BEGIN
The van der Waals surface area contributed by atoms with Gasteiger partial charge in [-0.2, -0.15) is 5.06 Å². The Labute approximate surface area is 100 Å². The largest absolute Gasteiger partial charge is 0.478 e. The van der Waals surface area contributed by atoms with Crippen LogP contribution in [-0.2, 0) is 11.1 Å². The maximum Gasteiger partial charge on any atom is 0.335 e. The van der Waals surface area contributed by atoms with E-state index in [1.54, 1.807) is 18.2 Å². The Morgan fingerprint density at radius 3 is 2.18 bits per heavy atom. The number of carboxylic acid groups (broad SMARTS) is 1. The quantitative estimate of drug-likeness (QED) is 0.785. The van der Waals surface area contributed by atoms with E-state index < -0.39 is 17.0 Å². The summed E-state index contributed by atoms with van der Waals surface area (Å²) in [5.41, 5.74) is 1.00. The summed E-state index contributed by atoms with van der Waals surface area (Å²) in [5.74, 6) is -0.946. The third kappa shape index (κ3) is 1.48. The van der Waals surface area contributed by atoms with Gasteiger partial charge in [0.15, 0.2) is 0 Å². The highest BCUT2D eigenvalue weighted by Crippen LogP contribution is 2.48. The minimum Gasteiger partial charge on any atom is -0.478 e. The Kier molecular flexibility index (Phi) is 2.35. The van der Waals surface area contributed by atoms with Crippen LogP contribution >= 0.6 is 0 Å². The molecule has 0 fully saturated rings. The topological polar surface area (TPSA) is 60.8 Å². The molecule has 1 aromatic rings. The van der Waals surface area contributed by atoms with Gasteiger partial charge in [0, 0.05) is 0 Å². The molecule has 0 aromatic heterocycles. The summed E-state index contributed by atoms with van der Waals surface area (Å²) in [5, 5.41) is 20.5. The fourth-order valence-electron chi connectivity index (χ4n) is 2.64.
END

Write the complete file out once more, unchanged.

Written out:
The van der Waals surface area contributed by atoms with Gasteiger partial charge in [-0.2, -0.15) is 5.06 Å². The Labute approximate surface area is 100 Å². The largest absolute Gasteiger partial charge is 0.478 e. The van der Waals surface area contributed by atoms with Crippen LogP contribution in [-0.2, 0) is 11.1 Å². The maximum Gasteiger partial charge on any atom is 0.335 e. The van der Waals surface area contributed by atoms with E-state index in [1.54, 1.807) is 18.2 Å². The Morgan fingerprint density at radius 3 is 2.18 bits per heavy atom. The number of carboxylic acid groups (broad SMARTS) is 1. The quantitative estimate of drug-likeness (QED) is 0.785. The van der Waals surface area contributed by atoms with E-state index < -0.39 is 17.0 Å². The summed E-state index contributed by atoms with van der Waals surface area (Å²) in [5.41, 5.74) is 1.00. The summed E-state index contributed by atoms with van der Waals surface area (Å²) in [5.74, 6) is -0.946. The third kappa shape index (κ3) is 1.48. The van der Waals surface area contributed by atoms with Gasteiger partial charge in [0.15, 0.2) is 0 Å². The highest BCUT2D eigenvalue weighted by Crippen LogP contribution is 2.48. The minimum Gasteiger partial charge on any atom is -0.478 e. The Kier molecular flexibility index (Phi) is 2.35. The van der Waals surface area contributed by atoms with Crippen LogP contribution >= 0.6 is 0 Å². The molecule has 0 fully saturated rings. The topological polar surface area (TPSA) is 60.8 Å². The molecule has 1 aromatic rings. The van der Waals surface area contributed by atoms with Gasteiger partial charge in [0, 0.05) is 0 Å². The molecule has 0 aromatic heterocycles. The summed E-state index contributed by atoms with van der Waals surface area (Å²) in [5, 5.41) is 20.5. The fourth-order valence-electron chi connectivity index (χ4n) is 2.64.